15:29 GMT01 October 2020
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    Mr Khan’s comments come after he ordered a formal review of public monuments throughout the British capital over calls for statues of figures with racist pasts to be removed. The British government responded bu saying that to do so would be “to lie about our history.”

    Statues of black and Asian political figures in London have been boarded up in order to protect them from attacks by “right-wing extremists,” according to the capital's mayor Sadiq Khan.

    Mr Khan claimed that the London Metropolitan Police has received intelligence suggesting that far-right extremist groups were planning to head to London to desecrate the statues of figures like former South African President Nelson Mandela and Indian revolutionary Mahatma Gandhi.

    “We have intelligence that extreme far-right groups are coming to London, ostensibly they say to protect the statues,” Mr Khan said this morning to BBC Radio 4's Today Programme.

    “We think these statues may be a flash point for violence and we are worried about extreme far-right groups getting involved in violence, vandalism and disorder with those protesting as part of the Black Lives Matter movement, and that’s one of the reasons I’m asking people to stay away from central London,” Khan added.

    Khan also cautioned that such protests could encourage another outbreak of coronavirus in London.

    A number of Netizens however were not too appreciative of Mr Khan's words.

    ​BLM Protests Sweep Across the UK

    The news comes amid what some have described as a culture war in the UK over the status of public statues depicting historical figures.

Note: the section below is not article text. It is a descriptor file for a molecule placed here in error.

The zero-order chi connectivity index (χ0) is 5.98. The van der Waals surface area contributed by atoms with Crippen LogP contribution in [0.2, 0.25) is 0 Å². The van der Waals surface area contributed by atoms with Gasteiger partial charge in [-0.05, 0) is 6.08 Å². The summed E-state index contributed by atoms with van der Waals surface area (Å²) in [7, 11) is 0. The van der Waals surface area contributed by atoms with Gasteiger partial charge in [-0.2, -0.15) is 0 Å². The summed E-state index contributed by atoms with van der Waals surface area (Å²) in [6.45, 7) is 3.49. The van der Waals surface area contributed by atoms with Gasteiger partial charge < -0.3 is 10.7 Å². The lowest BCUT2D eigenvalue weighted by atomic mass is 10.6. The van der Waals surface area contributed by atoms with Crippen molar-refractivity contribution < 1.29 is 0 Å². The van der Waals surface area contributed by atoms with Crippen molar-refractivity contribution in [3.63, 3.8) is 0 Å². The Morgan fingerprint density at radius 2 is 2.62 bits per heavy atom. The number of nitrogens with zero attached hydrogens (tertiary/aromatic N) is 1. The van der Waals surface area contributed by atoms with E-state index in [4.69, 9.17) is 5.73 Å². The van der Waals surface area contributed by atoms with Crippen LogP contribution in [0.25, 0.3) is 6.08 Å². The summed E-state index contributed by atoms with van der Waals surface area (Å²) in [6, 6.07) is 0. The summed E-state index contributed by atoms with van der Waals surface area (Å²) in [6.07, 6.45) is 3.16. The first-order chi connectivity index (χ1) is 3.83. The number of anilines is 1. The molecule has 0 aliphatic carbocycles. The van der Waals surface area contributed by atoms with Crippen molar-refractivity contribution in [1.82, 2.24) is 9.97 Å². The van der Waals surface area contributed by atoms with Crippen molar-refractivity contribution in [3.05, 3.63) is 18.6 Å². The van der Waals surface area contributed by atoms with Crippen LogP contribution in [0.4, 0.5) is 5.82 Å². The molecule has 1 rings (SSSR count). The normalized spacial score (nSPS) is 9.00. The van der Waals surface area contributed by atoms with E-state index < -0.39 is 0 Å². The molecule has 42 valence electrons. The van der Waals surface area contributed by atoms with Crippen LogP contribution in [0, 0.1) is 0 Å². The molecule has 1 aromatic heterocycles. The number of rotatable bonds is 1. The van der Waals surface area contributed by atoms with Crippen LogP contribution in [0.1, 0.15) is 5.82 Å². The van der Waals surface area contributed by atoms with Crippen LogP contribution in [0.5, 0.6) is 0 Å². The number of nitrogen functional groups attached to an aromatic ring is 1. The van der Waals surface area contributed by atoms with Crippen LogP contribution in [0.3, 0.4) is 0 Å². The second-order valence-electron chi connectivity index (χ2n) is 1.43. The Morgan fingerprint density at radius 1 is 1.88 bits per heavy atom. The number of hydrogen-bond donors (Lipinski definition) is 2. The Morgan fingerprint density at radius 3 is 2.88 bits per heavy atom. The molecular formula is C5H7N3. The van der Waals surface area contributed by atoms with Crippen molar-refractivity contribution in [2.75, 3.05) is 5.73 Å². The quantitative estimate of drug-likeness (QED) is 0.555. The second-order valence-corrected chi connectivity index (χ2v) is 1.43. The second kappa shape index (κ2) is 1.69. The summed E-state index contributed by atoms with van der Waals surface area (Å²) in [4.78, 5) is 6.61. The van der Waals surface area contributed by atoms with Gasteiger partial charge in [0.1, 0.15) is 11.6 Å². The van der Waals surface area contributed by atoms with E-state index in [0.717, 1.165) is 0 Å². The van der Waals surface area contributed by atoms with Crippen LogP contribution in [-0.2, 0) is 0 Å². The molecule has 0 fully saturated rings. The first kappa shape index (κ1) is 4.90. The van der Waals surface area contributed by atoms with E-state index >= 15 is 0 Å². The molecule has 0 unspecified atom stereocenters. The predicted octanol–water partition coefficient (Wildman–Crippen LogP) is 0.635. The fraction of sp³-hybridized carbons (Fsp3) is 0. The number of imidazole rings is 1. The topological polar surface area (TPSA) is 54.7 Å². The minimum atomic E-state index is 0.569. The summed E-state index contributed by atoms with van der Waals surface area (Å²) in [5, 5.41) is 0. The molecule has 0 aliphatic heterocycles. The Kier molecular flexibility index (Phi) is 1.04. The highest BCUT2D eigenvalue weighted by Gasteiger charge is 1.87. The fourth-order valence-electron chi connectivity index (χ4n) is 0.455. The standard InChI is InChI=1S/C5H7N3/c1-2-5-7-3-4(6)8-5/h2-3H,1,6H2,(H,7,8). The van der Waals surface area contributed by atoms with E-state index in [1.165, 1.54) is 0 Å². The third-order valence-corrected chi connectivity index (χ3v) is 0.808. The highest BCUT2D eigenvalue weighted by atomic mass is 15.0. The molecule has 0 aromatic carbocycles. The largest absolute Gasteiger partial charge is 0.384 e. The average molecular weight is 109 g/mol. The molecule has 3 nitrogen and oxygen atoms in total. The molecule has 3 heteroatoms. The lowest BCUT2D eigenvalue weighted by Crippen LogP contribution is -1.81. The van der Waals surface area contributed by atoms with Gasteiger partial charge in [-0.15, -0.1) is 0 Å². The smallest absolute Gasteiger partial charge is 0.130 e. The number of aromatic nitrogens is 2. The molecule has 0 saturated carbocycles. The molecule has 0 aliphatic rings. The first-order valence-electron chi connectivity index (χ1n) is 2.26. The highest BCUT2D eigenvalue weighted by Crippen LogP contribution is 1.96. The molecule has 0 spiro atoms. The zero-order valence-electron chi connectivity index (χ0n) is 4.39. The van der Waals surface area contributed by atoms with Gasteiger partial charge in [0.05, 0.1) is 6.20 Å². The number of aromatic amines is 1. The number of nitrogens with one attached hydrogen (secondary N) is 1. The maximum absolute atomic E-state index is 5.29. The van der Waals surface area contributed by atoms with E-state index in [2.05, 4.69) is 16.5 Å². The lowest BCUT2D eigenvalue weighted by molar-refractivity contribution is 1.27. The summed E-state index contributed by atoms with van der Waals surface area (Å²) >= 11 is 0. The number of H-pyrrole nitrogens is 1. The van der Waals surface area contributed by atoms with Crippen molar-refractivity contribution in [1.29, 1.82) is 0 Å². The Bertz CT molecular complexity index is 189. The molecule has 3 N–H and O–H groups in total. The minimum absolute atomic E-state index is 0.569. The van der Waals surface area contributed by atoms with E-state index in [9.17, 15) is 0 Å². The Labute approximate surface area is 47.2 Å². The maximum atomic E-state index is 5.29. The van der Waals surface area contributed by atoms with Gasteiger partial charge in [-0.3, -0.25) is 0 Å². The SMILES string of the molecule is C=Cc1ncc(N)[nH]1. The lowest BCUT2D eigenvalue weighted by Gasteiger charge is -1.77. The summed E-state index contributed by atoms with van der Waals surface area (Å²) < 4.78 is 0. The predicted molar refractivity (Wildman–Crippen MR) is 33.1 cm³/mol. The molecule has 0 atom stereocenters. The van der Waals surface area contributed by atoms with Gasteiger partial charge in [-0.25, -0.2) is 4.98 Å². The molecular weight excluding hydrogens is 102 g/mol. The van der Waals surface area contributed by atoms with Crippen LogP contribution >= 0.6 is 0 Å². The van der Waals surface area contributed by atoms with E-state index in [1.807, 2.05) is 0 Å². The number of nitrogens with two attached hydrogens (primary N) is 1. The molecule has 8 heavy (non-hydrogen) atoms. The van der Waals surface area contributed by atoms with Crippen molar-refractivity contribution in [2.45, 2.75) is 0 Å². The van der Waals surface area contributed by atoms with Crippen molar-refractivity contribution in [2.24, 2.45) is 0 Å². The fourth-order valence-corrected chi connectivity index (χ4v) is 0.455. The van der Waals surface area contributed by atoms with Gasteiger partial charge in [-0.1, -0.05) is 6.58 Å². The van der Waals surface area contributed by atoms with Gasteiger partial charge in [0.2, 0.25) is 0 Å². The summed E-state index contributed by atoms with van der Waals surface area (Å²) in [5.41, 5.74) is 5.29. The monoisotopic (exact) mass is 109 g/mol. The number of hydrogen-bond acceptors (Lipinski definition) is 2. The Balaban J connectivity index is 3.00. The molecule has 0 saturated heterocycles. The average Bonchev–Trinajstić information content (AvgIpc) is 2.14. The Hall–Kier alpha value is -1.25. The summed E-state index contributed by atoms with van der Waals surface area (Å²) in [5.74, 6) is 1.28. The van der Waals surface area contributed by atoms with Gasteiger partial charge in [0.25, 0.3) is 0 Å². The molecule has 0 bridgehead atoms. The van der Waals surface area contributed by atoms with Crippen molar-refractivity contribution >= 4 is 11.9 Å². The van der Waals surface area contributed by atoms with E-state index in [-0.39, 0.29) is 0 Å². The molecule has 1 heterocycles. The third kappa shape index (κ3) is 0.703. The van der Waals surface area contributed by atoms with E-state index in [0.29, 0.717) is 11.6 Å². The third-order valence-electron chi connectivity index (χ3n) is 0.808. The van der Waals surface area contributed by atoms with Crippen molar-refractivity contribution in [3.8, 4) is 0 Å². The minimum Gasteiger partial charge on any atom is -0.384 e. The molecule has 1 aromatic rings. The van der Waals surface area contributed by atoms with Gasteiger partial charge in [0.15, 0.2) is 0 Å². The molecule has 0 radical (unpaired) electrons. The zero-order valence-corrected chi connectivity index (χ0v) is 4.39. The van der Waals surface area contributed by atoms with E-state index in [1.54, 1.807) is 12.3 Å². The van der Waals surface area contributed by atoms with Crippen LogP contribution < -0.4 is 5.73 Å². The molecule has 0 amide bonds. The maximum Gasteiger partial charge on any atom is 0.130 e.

Last week during a large Black Lives Matter protest in London - sparked by the killing of George Floyd, an unarmed black man in the US, by a police officer - protestors defaced the monument of Winston Churchill in Parliament Square by writing “was a racist” under his name. Another Black Lives Matter protestor attempted to burn the Union Jack at the Cenotaph - a memorial that commemorates Britain’s war dead.

    In response to those incidents, a number of groups that are widely perceived in the UK as belonging to, as Mr Khan described it, “the far-right,” pledged to defend memorials and statues across the UK.

    The Democratic Football Lads Alliance urged its members via Facebook to “defend what our war heroes done for this country and their honour.” Former leader of the English Defence League, Tommy Robinson, also called for opposition to protests in a two-minute video posted online in which he accused British police of being “soft handed” toward the protestors.

    In response, Khan called for the boarding up of all statues in the capital that are likely to be the focus of protests today, including, controversially, Winston Churchill’s.

    Prime Minister Boris Johnson slammed Mr Khan’s decision to board up Churchill’s statue, calling it “absurd and wrong.”

    “What makes me sad about what’s happening today is that you’ve got a situation in which the statue of Winston Churchill, who is a national hero, has had to be boarded up for fear of violent attack. That to me, is both absurd and wrong,” said Mr Johnson

    Mr Johnson expressed similar views last week on Twitter.

    Piling on the criticism of Mr Khan, Home Secretary Priti Patel called for Churchill’s statue to be “liberated” from its protective boarding. She went on to accuse Mr Khan of giving into the violent protestors by not condemning them earlier.

    Ms. Patel called Mr Khan’s decision a “sad reflection” of his time as Mayor of London.

    “We should free Churchill, a hero of our nation, who fought against fascism and racism in this country and Europe,” she told the Daily Mail.
    “Had he [Khan] called out the minority who were subversive in a peaceful protest, and had he pulled up the thuggery in the right way, we would not be seeing the boarding up of our national hero,” Ms. Patel added.

    Khan shot back quickly, saying that, “I'd just say respectfully to the Home Secretary, she needs to see the intelligence we've seen, which is that the extreme far-right are intending to come to central London, one of their justifications for doing so is to protect these statues, but also they are intending to remove statues of people like Nelson Mandela.”

    London police have said that Saturday’s Black Lives Matter protest must end by 5pm and stick to a specific route between Hyde Park and Trafalgar Square. While the counter-demonstrations will have to remain in Whitehall and Parliament Square and also end by 5pm.

    Boris Johnson, far-right, London, Winston Churchill, Sadiq Khan
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